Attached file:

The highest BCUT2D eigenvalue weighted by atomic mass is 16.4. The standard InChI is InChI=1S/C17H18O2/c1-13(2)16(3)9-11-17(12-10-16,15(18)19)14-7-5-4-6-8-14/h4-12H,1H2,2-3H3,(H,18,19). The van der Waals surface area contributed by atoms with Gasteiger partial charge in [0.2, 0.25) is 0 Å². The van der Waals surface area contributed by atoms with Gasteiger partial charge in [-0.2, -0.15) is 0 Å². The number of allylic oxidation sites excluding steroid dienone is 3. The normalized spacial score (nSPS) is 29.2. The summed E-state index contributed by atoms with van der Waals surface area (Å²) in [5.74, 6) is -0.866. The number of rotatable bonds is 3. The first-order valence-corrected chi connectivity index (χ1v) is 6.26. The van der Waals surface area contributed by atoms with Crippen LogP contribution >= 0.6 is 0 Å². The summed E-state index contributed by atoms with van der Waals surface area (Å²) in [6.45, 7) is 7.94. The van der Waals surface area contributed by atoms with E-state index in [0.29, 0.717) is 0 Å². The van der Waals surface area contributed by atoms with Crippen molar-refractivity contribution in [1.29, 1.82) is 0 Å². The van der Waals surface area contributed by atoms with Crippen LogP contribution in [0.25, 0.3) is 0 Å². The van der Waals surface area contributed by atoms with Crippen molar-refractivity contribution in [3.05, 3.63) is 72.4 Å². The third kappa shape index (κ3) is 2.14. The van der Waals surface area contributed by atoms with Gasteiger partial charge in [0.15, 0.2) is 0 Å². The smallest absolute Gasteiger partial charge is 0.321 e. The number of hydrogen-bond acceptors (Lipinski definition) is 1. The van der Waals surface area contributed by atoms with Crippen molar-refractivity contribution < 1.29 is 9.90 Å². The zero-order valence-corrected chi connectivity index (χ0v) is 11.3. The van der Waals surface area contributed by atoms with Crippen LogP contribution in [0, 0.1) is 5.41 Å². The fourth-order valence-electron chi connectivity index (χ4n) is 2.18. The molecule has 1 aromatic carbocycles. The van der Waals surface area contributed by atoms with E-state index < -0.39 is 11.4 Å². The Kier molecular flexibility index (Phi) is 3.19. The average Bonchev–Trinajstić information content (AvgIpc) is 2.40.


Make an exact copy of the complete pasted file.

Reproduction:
The highest BCUT2D eigenvalue weighted by atomic mass is 16.4. The standard InChI is InChI=1S/C17H18O2/c1-13(2)16(3)9-11-17(12-10-16,15(18)19)14-7-5-4-6-8-14/h4-12H,1H2,2-3H3,(H,18,19). The van der Waals surface area contributed by atoms with Gasteiger partial charge in [0.2, 0.25) is 0 Å². The van der Waals surface area contributed by atoms with Gasteiger partial charge in [-0.2, -0.15) is 0 Å². The number of allylic oxidation sites excluding steroid dienone is 3. The normalized spacial score (nSPS) is 29.2. The summed E-state index contributed by atoms with van der Waals surface area (Å²) in [5.74, 6) is -0.866. The number of rotatable bonds is 3. The first-order valence-corrected chi connectivity index (χ1v) is 6.26. The van der Waals surface area contributed by atoms with Crippen LogP contribution >= 0.6 is 0 Å². The summed E-state index contributed by atoms with van der Waals surface area (Å²) in [6.45, 7) is 7.94. The van der Waals surface area contributed by atoms with E-state index in [0.29, 0.717) is 0 Å². The van der Waals surface area contributed by atoms with Crippen molar-refractivity contribution in [1.29, 1.82) is 0 Å². The van der Waals surface area contributed by atoms with Crippen LogP contribution in [0.25, 0.3) is 0 Å². The van der Waals surface area contributed by atoms with Crippen molar-refractivity contribution in [3.05, 3.63) is 72.4 Å². The third kappa shape index (κ3) is 2.14. The van der Waals surface area contributed by atoms with Gasteiger partial charge in [0.15, 0.2) is 0 Å². The smallest absolute Gasteiger partial charge is 0.321 e. The number of hydrogen-bond acceptors (Lipinski definition) is 1. The van der Waals surface area contributed by atoms with Crippen molar-refractivity contribution < 1.29 is 9.90 Å². The zero-order valence-corrected chi connectivity index (χ0v) is 11.3. The van der Waals surface area contributed by atoms with Crippen LogP contribution in [0, 0.1) is 5.41 Å². The fourth-order valence-electron chi connectivity index (χ4n) is 2.18. The molecule has 1 aromatic carbocycles. The van der Waals surface area contributed by atoms with E-state index < -0.39 is 11.4 Å². The Kier molecular flexibility index (Phi) is 3.19. The average Bonchev–Trinajstić information content (AvgIpc) is 2.40.